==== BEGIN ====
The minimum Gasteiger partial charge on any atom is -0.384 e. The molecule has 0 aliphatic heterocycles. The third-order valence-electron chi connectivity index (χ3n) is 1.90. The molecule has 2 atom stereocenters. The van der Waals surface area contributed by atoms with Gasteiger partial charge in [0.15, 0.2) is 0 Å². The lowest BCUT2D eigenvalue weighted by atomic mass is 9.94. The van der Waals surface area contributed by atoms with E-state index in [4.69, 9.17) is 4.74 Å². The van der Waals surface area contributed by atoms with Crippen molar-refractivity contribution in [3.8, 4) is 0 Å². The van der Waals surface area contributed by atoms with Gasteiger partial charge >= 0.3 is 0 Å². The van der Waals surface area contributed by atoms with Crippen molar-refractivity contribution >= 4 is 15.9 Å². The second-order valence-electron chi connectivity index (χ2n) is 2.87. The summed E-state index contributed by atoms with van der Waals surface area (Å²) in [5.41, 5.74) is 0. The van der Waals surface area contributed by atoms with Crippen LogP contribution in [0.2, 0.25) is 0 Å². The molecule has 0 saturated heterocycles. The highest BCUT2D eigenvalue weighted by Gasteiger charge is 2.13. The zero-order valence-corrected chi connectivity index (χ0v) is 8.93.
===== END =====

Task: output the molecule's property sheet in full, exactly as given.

The minimum Gasteiger partial charge on any atom is -0.384 e. The molecule has 0 aliphatic heterocycles. The third-order valence-electron chi connectivity index (χ3n) is 1.90. The molecule has 2 atom stereocenters. The van der Waals surface area contributed by atoms with Gasteiger partial charge in [0.15, 0.2) is 0 Å². The lowest BCUT2D eigenvalue weighted by atomic mass is 9.94. The van der Waals surface area contributed by atoms with E-state index in [4.69, 9.17) is 4.74 Å². The van der Waals surface area contributed by atoms with Crippen molar-refractivity contribution in [3.8, 4) is 0 Å². The van der Waals surface area contributed by atoms with Gasteiger partial charge >= 0.3 is 0 Å². The van der Waals surface area contributed by atoms with Crippen molar-refractivity contribution >= 4 is 15.9 Å². The second-order valence-electron chi connectivity index (χ2n) is 2.87. The summed E-state index contributed by atoms with van der Waals surface area (Å²) in [5.41, 5.74) is 0. The van der Waals surface area contributed by atoms with Crippen LogP contribution in [0.2, 0.25) is 0 Å². The molecule has 0 saturated heterocycles. The highest BCUT2D eigenvalue weighted by Gasteiger charge is 2.13. The zero-order valence-corrected chi connectivity index (χ0v) is 8.93.